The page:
Regulatory Competition Versus Harmonisation in European Company Law
The harmonisation of company law in Europe has done little to remove diversity in the legal systems of the member states. The impact of directives has been significant in certain areas, such as basic accounting standards and the rules of capital maintenance. Nevertheless, the continuing divergence between 'insider' systems, which place a strong emphasis on stakeholder forms of representation, and 'outsider' systems, which stress liquid stock markets and the protection of shareholder interests, is reflected in the failure of the member states to reach agreement on a number of key proposals, in particular the model constitution for transnational enterprises which is contained in the draft European Company Statute. At the same time, the prospects of US-style regulatory competition emerging in the near future are remote, since this would also require harmonisation, in this case of the rules of conflict of laws. However, diversity is in many ways a strength of the European company law systems, which, paradoxically, 'reflexive' harmonisation has sought to preserve while also encouraging innovation in forms of self-regulation in the corporate and financial spheres. Co-evolution based on diversity at the level of national legal systems, coupled with encouragement from transnational norms for devolved solutions, is a more likely path for European company law than the type of convergence around a single, dominant regime which appears to characterise the Delaware effect in the US context.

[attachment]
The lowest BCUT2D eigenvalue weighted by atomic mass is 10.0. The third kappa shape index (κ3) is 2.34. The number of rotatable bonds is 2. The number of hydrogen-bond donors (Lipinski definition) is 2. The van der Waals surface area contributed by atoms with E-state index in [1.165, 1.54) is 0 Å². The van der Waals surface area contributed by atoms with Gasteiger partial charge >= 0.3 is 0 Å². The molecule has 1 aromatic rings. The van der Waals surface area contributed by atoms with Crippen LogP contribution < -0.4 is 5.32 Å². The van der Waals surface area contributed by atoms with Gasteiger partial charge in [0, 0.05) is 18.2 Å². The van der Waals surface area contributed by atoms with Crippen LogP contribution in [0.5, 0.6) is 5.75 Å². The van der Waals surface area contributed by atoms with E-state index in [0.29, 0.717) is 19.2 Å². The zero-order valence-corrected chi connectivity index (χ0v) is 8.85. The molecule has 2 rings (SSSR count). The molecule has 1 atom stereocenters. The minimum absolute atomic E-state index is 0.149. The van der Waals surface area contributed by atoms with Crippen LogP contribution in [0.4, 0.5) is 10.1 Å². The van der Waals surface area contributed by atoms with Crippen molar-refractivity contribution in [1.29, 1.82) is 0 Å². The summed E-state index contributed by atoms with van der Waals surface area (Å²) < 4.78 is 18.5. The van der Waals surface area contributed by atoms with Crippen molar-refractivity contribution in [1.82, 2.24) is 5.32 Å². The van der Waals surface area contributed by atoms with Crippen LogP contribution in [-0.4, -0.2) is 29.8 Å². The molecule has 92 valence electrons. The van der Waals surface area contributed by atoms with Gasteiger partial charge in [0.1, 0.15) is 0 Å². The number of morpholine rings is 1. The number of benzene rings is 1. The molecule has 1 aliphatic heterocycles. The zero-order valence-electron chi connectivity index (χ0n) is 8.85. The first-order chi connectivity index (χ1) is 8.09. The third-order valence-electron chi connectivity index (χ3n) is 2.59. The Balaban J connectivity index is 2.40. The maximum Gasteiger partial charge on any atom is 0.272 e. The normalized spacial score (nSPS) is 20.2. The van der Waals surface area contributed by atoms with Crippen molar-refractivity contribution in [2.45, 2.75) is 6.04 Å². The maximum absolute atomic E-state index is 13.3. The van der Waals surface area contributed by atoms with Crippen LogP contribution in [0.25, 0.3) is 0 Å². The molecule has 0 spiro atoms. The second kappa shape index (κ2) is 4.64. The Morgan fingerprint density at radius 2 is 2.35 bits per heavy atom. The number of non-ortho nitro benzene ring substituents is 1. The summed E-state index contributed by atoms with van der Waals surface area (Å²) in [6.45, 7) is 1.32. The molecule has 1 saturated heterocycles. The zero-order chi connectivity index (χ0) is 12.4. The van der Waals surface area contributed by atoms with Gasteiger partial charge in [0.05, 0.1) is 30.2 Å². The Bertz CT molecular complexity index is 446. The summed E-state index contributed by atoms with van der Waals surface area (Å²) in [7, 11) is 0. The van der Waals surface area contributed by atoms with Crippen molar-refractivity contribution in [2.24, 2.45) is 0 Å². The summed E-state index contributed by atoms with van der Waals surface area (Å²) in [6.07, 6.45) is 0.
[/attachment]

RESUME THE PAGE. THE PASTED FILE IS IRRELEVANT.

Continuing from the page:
When requesting a correction, please mention this item's handle: RePEc:cbr:cbrwps:wp163. See general information about how to correct material in RePEc.
For technical questions regarding this item, or to correct its authors, title, abstract, bibliographic or download information, contact: (Ruth Newman and Georgie Cohen)
If references are entirely missing, you can add them using this form.